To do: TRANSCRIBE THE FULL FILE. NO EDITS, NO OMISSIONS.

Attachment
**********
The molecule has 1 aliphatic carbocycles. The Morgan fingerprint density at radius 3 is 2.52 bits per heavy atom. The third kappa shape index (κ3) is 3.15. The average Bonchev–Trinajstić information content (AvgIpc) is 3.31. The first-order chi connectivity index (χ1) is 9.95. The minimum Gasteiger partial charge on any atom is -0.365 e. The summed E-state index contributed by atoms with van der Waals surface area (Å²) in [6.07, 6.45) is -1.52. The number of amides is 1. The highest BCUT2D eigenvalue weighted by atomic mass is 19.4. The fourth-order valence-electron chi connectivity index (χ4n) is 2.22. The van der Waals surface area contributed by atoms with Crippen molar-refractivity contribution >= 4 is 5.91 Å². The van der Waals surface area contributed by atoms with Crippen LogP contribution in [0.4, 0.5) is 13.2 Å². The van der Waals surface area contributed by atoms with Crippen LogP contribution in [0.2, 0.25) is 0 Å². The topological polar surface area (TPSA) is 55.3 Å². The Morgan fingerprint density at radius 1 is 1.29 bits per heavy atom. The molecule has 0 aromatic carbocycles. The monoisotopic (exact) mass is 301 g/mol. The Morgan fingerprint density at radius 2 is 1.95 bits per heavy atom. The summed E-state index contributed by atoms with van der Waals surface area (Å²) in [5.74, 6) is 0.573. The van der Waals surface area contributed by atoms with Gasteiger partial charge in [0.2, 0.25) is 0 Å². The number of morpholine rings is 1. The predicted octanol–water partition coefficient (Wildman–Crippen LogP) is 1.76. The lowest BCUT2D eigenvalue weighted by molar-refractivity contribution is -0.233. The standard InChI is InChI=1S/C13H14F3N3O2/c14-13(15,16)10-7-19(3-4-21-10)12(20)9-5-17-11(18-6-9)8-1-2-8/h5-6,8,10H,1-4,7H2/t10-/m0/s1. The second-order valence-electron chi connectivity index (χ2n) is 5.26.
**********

The molecule has 1 aliphatic carbocycles. The Morgan fingerprint density at radius 3 is 2.52 bits per heavy atom. The third kappa shape index (κ3) is 3.15. The average Bonchev–Trinajstić information content (AvgIpc) is 3.31. The first-order chi connectivity index (χ1) is 9.95. The minimum Gasteiger partial charge on any atom is -0.365 e. The summed E-state index contributed by atoms with van der Waals surface area (Å²) in [6.07, 6.45) is -1.52. The number of amides is 1. The highest BCUT2D eigenvalue weighted by atomic mass is 19.4. The fourth-order valence-electron chi connectivity index (χ4n) is 2.22. The van der Waals surface area contributed by atoms with Crippen molar-refractivity contribution >= 4 is 5.91 Å². The van der Waals surface area contributed by atoms with Crippen LogP contribution in [0.4, 0.5) is 13.2 Å². The van der Waals surface area contributed by atoms with Crippen LogP contribution in [0.2, 0.25) is 0 Å². The topological polar surface area (TPSA) is 55.3 Å². The Morgan fingerprint density at radius 1 is 1.29 bits per heavy atom. The molecule has 0 aromatic carbocycles. The monoisotopic (exact) mass is 301 g/mol. The Morgan fingerprint density at radius 2 is 1.95 bits per heavy atom. The summed E-state index contributed by atoms with van der Waals surface area (Å²) in [5.74, 6) is 0.573. The van der Waals surface area contributed by atoms with Gasteiger partial charge in [0.2, 0.25) is 0 Å². The number of morpholine rings is 1. The predicted octanol–water partition coefficient (Wildman–Crippen LogP) is 1.76. The lowest BCUT2D eigenvalue weighted by molar-refractivity contribution is -0.233. The standard InChI is InChI=1S/C13H14F3N3O2/c14-13(15,16)10-7-19(3-4-21-10)12(20)9-5-17-11(18-6-9)8-1-2-8/h5-6,8,10H,1-4,7H2/t10-/m0/s1. The second-order valence-electron chi connectivity index (χ2n) is 5.26.